Every man or woman harvesting olives had a ladder and a cuitujo, a hempen cloth bag with a wooden half-circle on the border, and a shoulder strap. Olives were hand-picked from the leafy branches, collected in the cuitujo and then taken on donkey back to the collecting points.


This area embodies Umbria’s true spirit. Small villages and tiny hamlets that over time have become rare gems with their history, hidden art and knowledge.

Medieval Aqueduct of Trevi
MEDIEVAL AQUEDUCT OF TREVI The medieval Aqueduct of Trevi, known as the aqueduct of Fulcione or of the conduits. In 1587, Monsignor Innocenzo Malvasia describedRead more
Church of San Francesco
Church of San Francesco It features a very simple architectural layout, in line with the style of the mendicant orders: a single nave with aRead more
Church of San Giovanni
Church of San Giovanni Originally called S. Giovanni della Piazza (de platea), in former times it was owned by the Municipality who joined it toRead more
Church of San Sebastiano
Church of San Sebastiano Built by the community of Campello between 1522 and 1528 to thank the Virgin and her intercessors, St. Roch and St.Read more
Church of Santi Cipriano e Giustina
Church of Santi Cipriano e Giustina With a Romanesque plan, it was built by the Benedictines around the 11th century in honour of St. Cyprian.Read more
Church of Santa Maria in Piedi
Church of Santa Maria in Piedi A 14th-century church that was restored around the 1600’s. Subsequent restorations were carried out in 1830, as documented byRead more
Church of San Donato
Church of San Donato The building, altered several times over the centuries, retains its Romanesque layout with the recessed portal and the lunette painted inRead more
Church of San Lorenzo
Church of San Lorenzo The church of San Lorenzo houses paintings from the first half of the 14th century on the walls of the singleRead more
olive mills
Mill on Clitunno
Mill on Clitunno The building just below the temple is the ancient mill owned by the municipality of Spoleto. The lunette at the entrance ofRead more
Town Hall of Trevi
Town Hall of Trevi The town hall of Trevi, built in the 13th century, is located in the town centre and also features a municipalRead more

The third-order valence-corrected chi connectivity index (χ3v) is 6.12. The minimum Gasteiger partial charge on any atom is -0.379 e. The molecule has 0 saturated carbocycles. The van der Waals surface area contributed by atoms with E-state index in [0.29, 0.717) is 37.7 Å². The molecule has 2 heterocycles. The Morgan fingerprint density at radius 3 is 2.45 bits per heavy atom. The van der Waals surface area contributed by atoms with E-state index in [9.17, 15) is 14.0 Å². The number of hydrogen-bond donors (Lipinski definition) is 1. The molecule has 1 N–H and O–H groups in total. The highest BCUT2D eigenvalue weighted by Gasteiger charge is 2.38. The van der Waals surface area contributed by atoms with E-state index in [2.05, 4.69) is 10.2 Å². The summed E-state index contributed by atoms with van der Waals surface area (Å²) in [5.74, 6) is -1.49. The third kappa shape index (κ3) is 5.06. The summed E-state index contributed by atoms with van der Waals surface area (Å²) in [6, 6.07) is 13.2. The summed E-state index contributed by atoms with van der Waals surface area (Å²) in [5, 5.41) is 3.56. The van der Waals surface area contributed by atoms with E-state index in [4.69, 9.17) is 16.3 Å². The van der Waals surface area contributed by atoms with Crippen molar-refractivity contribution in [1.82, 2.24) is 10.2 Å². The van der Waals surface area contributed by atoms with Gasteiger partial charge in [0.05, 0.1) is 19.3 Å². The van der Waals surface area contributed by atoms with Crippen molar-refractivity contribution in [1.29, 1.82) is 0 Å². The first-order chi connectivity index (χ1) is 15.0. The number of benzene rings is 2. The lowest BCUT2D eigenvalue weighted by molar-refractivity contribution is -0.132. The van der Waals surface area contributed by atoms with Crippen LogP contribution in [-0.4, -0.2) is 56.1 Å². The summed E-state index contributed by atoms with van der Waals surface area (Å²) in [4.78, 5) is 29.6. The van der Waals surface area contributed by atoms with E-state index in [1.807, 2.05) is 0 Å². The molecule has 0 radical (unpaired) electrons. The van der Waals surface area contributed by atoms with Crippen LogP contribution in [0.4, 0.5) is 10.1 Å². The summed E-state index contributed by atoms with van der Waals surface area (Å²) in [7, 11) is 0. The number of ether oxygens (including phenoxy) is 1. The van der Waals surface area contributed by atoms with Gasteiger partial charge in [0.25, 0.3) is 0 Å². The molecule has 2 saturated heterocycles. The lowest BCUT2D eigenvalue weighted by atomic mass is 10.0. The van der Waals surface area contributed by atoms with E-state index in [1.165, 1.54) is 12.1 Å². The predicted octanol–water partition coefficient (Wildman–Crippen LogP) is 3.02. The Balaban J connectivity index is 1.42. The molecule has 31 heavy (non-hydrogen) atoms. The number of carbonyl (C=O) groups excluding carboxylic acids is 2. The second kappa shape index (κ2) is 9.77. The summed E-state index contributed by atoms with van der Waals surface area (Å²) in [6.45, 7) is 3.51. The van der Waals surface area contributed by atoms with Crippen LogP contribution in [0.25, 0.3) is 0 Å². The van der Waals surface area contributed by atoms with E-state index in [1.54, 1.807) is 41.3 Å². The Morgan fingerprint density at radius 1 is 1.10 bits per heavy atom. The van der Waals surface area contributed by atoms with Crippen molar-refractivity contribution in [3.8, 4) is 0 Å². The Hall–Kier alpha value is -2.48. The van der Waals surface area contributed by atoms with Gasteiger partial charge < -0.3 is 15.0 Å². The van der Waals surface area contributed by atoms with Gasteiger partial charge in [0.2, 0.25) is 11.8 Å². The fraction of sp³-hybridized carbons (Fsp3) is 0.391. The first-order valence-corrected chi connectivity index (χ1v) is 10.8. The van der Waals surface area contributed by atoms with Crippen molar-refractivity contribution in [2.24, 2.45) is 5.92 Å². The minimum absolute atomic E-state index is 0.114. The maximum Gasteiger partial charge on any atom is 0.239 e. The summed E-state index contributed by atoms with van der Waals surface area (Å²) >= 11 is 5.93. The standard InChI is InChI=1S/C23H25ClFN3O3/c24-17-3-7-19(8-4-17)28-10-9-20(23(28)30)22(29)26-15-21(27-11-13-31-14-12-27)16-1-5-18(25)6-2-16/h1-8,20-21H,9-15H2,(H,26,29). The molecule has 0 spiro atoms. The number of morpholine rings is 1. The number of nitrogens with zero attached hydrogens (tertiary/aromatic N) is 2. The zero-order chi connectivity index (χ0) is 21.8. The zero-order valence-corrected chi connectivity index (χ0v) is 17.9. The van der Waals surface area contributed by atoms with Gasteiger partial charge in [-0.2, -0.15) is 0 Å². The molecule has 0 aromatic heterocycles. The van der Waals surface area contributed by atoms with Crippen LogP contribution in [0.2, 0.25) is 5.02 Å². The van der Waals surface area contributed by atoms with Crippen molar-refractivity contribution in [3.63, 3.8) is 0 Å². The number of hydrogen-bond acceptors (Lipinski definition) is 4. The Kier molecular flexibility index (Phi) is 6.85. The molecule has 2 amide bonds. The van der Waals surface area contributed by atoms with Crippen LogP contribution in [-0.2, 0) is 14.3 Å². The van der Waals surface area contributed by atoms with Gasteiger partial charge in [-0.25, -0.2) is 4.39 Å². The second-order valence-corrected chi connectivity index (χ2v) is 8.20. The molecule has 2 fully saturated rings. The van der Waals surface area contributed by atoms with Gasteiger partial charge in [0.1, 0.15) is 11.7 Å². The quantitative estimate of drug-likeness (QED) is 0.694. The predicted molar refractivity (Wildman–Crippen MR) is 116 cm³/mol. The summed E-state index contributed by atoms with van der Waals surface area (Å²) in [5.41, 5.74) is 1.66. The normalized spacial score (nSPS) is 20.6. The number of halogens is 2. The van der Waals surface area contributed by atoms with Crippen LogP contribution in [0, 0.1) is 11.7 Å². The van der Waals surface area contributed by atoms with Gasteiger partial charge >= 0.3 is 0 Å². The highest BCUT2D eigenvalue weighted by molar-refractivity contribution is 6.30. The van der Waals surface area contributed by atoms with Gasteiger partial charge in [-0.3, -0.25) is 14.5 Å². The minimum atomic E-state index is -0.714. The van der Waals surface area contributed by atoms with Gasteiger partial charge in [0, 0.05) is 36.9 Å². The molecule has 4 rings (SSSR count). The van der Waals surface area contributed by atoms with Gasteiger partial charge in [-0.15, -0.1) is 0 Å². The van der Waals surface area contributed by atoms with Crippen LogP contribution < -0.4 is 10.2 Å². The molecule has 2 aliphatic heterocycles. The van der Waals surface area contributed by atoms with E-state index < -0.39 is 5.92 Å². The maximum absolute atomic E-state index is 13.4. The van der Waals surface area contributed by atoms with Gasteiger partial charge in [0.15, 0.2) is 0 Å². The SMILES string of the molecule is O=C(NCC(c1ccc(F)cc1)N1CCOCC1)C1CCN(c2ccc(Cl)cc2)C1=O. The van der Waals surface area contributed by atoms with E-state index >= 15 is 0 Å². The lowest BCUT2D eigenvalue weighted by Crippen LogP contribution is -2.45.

Il Tempietto del Clitunno
TEMPIETTO DEL CLITUNNO The Tempietto del Clitunno, a small chapel in the shape of a temple, is one of the seven gems of Italian LombardRead more
dovecote towers
Dovecotes of Lenano
Dovecotes of Lenano These of Lenano date back to the early 1300s when in these lands, during the internal power struggles between Guelphs and Ghibellines, Read more
Pissignano Castle
PISSIGNANO CASTLE According to tradition, its name comes from the old term Pissinianum, that is, pool of Janus, a building that stood near the current Read more
Campello Alto Castle
CAMPELLO ALTO CASTLE We are about 514 above sea level. According to tradition, the castle was founded in the mid-10th century (921) by count Rovero Read more
Convent of The Barnabites
Convent of The Barnabites The first records on the convent date back to 1228, which is when the presence of a small female monastery named Read more
The Springs of Clitunno
The Springs Of Clitunno This is a small lake with very clear waters featuring craters, inside which there are numerous spring heads. At the bottom Read more
Museum of the Olive Civilisation
Museum of the Olive Civilisation Since the Middle Ages, the large quantity of olive trees was needed for the local production of an essential product Read more
Villa Stefanesca or Villa Sansi
Villa Stefanesca or villa Sansi The villa was built by order of Monsignor Filippo Campili in 1764. In 1816, the villa passed to the hands Read more
Villa Fabri
VILLA FABRI It was erected by order of Girolamo Fabri at the end of the 16th century, “for the relief of his old age, to Read more
Villa Campello
VILLA CAMPELLO The counts of Campello settled at the feet of the castle around 1347. The site was in a central position to maintain contacts Read more
Teatrino Gentilizio “Aristocratic Theatre” of Villa Campello
Teatrino Gentilizio “Aristocratic Theatre” of Villa Campello A country house in the hamlet of Malborghetto was home to the 19th-century theatre of the Campello family. Read more